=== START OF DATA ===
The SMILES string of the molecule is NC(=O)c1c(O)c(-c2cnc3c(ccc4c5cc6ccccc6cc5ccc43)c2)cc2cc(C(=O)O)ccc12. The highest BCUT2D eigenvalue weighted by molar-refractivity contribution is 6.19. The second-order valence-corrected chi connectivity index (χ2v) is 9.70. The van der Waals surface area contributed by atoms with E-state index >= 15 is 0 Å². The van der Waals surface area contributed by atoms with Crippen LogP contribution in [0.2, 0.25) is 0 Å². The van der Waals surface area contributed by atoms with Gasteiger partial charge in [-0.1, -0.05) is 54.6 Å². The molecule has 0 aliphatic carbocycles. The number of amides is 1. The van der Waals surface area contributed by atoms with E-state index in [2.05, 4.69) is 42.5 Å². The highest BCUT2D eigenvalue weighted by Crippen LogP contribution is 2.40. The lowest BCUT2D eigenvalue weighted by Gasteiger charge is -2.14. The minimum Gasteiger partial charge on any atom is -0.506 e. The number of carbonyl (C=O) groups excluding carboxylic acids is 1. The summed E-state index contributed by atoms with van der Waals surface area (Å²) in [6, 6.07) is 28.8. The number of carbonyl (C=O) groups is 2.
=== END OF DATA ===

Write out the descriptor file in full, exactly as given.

The SMILES string of the molecule is NC(=O)c1c(O)c(-c2cnc3c(ccc4c5cc6ccccc6cc5ccc43)c2)cc2cc(C(=O)O)ccc12. The highest BCUT2D eigenvalue weighted by molar-refractivity contribution is 6.19. The second-order valence-corrected chi connectivity index (χ2v) is 9.70. The van der Waals surface area contributed by atoms with E-state index >= 15 is 0 Å². The van der Waals surface area contributed by atoms with Crippen LogP contribution in [0.2, 0.25) is 0 Å². The van der Waals surface area contributed by atoms with Gasteiger partial charge in [-0.1, -0.05) is 54.6 Å². The molecule has 0 aliphatic carbocycles. The number of amides is 1. The van der Waals surface area contributed by atoms with E-state index in [2.05, 4.69) is 42.5 Å². The highest BCUT2D eigenvalue weighted by Crippen LogP contribution is 2.40. The lowest BCUT2D eigenvalue weighted by Gasteiger charge is -2.14. The minimum Gasteiger partial charge on any atom is -0.506 e. The number of carbonyl (C=O) groups excluding carboxylic acids is 1. The summed E-state index contributed by atoms with van der Waals surface area (Å²) in [6, 6.07) is 28.8. The number of carbonyl (C=O) groups is 2.